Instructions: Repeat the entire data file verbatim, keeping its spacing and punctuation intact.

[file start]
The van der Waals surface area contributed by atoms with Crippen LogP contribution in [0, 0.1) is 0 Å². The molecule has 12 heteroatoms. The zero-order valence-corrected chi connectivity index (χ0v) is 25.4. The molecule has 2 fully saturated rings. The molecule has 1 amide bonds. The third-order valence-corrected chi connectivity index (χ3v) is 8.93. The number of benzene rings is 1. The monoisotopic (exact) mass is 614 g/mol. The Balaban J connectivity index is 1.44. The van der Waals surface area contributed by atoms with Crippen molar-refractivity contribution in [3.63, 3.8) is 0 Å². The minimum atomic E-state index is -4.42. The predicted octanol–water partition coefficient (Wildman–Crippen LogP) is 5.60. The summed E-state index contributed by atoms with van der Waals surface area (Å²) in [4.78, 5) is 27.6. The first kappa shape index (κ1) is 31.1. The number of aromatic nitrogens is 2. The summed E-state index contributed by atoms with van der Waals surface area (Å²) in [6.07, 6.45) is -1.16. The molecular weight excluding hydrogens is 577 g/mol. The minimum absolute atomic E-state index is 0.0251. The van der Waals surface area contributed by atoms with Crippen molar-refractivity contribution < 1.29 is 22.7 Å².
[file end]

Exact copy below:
The van der Waals surface area contributed by atoms with Crippen LogP contribution in [0, 0.1) is 0 Å². The molecule has 12 heteroatoms. The zero-order valence-corrected chi connectivity index (χ0v) is 25.4. The molecule has 2 fully saturated rings. The molecule has 1 amide bonds. The third-order valence-corrected chi connectivity index (χ3v) is 8.93. The number of benzene rings is 1. The monoisotopic (exact) mass is 614 g/mol. The Balaban J connectivity index is 1.44. The van der Waals surface area contributed by atoms with Crippen molar-refractivity contribution in [3.63, 3.8) is 0 Å². The minimum atomic E-state index is -4.42. The predicted octanol–water partition coefficient (Wildman–Crippen LogP) is 5.60. The summed E-state index contributed by atoms with van der Waals surface area (Å²) in [4.78, 5) is 27.6. The first kappa shape index (κ1) is 31.1. The number of aromatic nitrogens is 2. The summed E-state index contributed by atoms with van der Waals surface area (Å²) in [6.07, 6.45) is -1.16. The molecular weight excluding hydrogens is 577 g/mol. The minimum absolute atomic E-state index is 0.0251. The van der Waals surface area contributed by atoms with Crippen molar-refractivity contribution < 1.29 is 22.7 Å².